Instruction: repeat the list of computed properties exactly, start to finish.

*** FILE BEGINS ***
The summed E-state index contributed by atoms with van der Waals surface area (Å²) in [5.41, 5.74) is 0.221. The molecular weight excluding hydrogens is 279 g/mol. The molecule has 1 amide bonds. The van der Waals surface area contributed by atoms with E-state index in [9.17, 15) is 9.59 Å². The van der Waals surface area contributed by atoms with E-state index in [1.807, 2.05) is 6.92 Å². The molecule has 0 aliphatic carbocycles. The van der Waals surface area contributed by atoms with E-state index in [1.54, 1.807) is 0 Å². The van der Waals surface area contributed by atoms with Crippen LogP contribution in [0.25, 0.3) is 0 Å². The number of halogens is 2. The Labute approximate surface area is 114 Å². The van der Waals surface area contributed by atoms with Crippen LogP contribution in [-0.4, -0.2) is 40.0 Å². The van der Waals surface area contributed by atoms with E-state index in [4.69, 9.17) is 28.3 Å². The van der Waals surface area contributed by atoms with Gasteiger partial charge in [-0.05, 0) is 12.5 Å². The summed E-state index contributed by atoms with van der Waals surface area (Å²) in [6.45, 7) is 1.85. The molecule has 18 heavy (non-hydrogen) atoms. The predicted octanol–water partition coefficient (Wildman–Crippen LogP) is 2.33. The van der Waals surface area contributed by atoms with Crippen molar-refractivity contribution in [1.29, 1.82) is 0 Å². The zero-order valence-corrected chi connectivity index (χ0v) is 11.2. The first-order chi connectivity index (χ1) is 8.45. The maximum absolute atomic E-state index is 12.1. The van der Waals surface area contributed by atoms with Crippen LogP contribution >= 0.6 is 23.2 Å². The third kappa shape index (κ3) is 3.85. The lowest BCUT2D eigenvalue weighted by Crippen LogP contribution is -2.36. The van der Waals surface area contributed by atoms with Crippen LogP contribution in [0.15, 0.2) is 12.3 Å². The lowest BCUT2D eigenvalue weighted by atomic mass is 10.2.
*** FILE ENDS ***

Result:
The summed E-state index contributed by atoms with van der Waals surface area (Å²) in [5.41, 5.74) is 0.221. The molecular weight excluding hydrogens is 279 g/mol. The molecule has 1 amide bonds. The van der Waals surface area contributed by atoms with E-state index in [9.17, 15) is 9.59 Å². The van der Waals surface area contributed by atoms with E-state index in [1.807, 2.05) is 6.92 Å². The molecule has 0 aliphatic carbocycles. The van der Waals surface area contributed by atoms with E-state index in [1.54, 1.807) is 0 Å². The van der Waals surface area contributed by atoms with Crippen LogP contribution in [0.25, 0.3) is 0 Å². The number of halogens is 2. The Labute approximate surface area is 114 Å². The van der Waals surface area contributed by atoms with Crippen LogP contribution in [-0.4, -0.2) is 40.0 Å². The van der Waals surface area contributed by atoms with E-state index in [4.69, 9.17) is 28.3 Å². The van der Waals surface area contributed by atoms with Gasteiger partial charge in [-0.05, 0) is 12.5 Å². The summed E-state index contributed by atoms with van der Waals surface area (Å²) in [6.45, 7) is 1.85. The molecule has 18 heavy (non-hydrogen) atoms. The predicted octanol–water partition coefficient (Wildman–Crippen LogP) is 2.33. The van der Waals surface area contributed by atoms with Crippen molar-refractivity contribution in [1.29, 1.82) is 0 Å². The zero-order valence-corrected chi connectivity index (χ0v) is 11.2. The first-order chi connectivity index (χ1) is 8.45. The maximum absolute atomic E-state index is 12.1. The van der Waals surface area contributed by atoms with Crippen LogP contribution >= 0.6 is 23.2 Å². The third kappa shape index (κ3) is 3.85. The lowest BCUT2D eigenvalue weighted by Crippen LogP contribution is -2.36. The van der Waals surface area contributed by atoms with Crippen LogP contribution in [0.15, 0.2) is 12.3 Å². The lowest BCUT2D eigenvalue weighted by atomic mass is 10.2.